As wildly contradictory accounts trickled out about a terror attack at an Algerian gas plant, one source of information proved to be the most reliable: announcements by the al-Qaida-linked terrorists themselves.
The hostage-takers phoned in regularly with up-to-the-minute reports, offered eerily accurate numbers of hostages taken and killed, and clearly laid out their goals.
All this came via a Mauritanian news website that — apart from receiving calls from radical Islamists and al-Qaida-linked terrorists — is known for its reliability on more mundane local news.
Algeria’s official information, in contrast, was silent and murky. At one point the state news service even went dark online before returning with a home page scrubbed of all mention of the hostage crisis that had riveted the world.
When Algerian officials were willing to comment — only anonymously — their information drastically underplayed the scope of the hostage siege that left at least 37 captives and 29 hostage takers dead and sent scores of foreign energy workers fleeing across the desert for their lives.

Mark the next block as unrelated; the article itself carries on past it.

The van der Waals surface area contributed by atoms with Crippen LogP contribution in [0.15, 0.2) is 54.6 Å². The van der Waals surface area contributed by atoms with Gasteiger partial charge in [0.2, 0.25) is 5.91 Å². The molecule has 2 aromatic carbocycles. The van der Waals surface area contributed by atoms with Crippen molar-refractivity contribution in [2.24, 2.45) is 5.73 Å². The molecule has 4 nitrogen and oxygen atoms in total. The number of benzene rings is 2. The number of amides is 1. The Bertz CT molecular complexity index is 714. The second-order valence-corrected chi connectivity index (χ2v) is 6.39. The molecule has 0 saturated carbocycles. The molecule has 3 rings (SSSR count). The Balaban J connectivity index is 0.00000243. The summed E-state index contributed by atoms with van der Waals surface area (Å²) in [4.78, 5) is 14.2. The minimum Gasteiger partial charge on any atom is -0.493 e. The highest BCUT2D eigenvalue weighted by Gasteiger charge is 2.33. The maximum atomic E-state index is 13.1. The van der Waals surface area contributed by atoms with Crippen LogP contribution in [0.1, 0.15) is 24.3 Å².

The reliability of the information from the kidnappers was a departure from the more bombastic and exaggerated announcements typical of al-Qaida-affiliated insurgents in Iraq, Afghanistan and other conflicts.
Also, instead of publishing statements on a password-protected jihadi website entirely in Arabic, the Masked Brigade that claimed responsibility for the gas plant attack sent its information to a news website published in both French and Arabic, reaching a much wider audience.
“It was in the interests of the gunmen to get their story out and the Algerians didn’t perceive it was in their interest to get the story out in real time,” said William Lawrence, the North Africa analyst for the International Crisis Group. “The gunmen needed to negotiate through the media, politicize the Mali conflict through the media, and score jihadist points in the media.”
Figuring out what was happening during North Africa’s most audacious terror attack was no easy matter with the Ain Amenas natural gas complex deep in the Sahara desert, more than 800 miles (1,300 kilometers) from the capital, Algiers.
Despite a vibrant local newspaper scene, Algeria is not an easy place for foreign journalists to operate and information about security matters is kept under tight control by the military-dominated government.